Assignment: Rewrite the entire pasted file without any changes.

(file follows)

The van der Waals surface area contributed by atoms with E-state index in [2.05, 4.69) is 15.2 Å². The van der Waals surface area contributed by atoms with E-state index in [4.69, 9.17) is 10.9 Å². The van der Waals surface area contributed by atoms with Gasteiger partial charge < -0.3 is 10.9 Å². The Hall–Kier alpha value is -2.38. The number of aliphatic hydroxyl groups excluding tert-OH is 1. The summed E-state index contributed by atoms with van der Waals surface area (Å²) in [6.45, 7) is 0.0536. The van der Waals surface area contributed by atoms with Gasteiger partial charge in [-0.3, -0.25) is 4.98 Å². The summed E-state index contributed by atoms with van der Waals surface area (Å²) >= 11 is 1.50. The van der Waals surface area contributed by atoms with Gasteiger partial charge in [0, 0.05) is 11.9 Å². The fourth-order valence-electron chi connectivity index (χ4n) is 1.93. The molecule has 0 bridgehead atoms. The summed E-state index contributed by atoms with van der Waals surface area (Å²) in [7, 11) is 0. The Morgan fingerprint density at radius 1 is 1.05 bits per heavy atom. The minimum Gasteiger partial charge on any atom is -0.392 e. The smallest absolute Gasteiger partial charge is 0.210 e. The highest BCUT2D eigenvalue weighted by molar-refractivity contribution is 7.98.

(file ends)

The van der Waals surface area contributed by atoms with E-state index in [2.05, 4.69) is 15.2 Å². The van der Waals surface area contributed by atoms with E-state index in [4.69, 9.17) is 10.9 Å². The van der Waals surface area contributed by atoms with Gasteiger partial charge < -0.3 is 10.9 Å². The Hall–Kier alpha value is -2.38. The number of aliphatic hydroxyl groups excluding tert-OH is 1. The summed E-state index contributed by atoms with van der Waals surface area (Å²) in [6.45, 7) is 0.0536. The van der Waals surface area contributed by atoms with Gasteiger partial charge in [-0.3, -0.25) is 4.98 Å². The summed E-state index contributed by atoms with van der Waals surface area (Å²) >= 11 is 1.50. The van der Waals surface area contributed by atoms with Gasteiger partial charge in [0, 0.05) is 11.9 Å². The fourth-order valence-electron chi connectivity index (χ4n) is 1.93. The molecule has 0 bridgehead atoms. The summed E-state index contributed by atoms with van der Waals surface area (Å²) in [7, 11) is 0. The Morgan fingerprint density at radius 1 is 1.05 bits per heavy atom. The minimum Gasteiger partial charge on any atom is -0.392 e. The smallest absolute Gasteiger partial charge is 0.210 e. The highest BCUT2D eigenvalue weighted by molar-refractivity contribution is 7.98.